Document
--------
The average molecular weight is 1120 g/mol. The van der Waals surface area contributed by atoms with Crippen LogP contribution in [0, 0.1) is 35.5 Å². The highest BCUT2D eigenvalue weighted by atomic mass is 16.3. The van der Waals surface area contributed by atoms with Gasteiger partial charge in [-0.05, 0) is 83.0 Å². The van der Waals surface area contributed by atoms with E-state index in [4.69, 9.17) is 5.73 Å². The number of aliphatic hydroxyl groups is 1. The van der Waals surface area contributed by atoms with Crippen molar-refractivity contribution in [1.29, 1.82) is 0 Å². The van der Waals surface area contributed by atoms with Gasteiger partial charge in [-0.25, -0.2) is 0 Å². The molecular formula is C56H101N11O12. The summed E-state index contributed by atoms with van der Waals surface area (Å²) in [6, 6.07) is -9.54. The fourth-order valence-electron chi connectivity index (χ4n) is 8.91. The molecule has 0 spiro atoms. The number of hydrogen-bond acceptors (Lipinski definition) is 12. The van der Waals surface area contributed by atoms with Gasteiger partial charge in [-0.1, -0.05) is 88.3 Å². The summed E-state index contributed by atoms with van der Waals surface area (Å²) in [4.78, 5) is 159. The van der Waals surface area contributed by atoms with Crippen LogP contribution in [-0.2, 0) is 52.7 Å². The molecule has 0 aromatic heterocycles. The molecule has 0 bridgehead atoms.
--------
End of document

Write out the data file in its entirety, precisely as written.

The average molecular weight is 1120 g/mol. The van der Waals surface area contributed by atoms with Crippen LogP contribution in [0, 0.1) is 35.5 Å². The highest BCUT2D eigenvalue weighted by atomic mass is 16.3. The van der Waals surface area contributed by atoms with Gasteiger partial charge in [-0.05, 0) is 83.0 Å². The van der Waals surface area contributed by atoms with E-state index in [4.69, 9.17) is 5.73 Å². The number of aliphatic hydroxyl groups is 1. The van der Waals surface area contributed by atoms with Crippen molar-refractivity contribution in [1.29, 1.82) is 0 Å². The van der Waals surface area contributed by atoms with Gasteiger partial charge in [-0.25, -0.2) is 0 Å². The molecular formula is C56H101N11O12. The summed E-state index contributed by atoms with van der Waals surface area (Å²) in [6, 6.07) is -9.54. The fourth-order valence-electron chi connectivity index (χ4n) is 8.91. The molecule has 0 spiro atoms. The number of hydrogen-bond acceptors (Lipinski definition) is 12. The van der Waals surface area contributed by atoms with Gasteiger partial charge in [-0.1, -0.05) is 88.3 Å². The summed E-state index contributed by atoms with van der Waals surface area (Å²) in [4.78, 5) is 159. The van der Waals surface area contributed by atoms with Crippen LogP contribution in [-0.2, 0) is 52.7 Å². The molecule has 0 aromatic heterocycles. The molecule has 0 bridgehead atoms.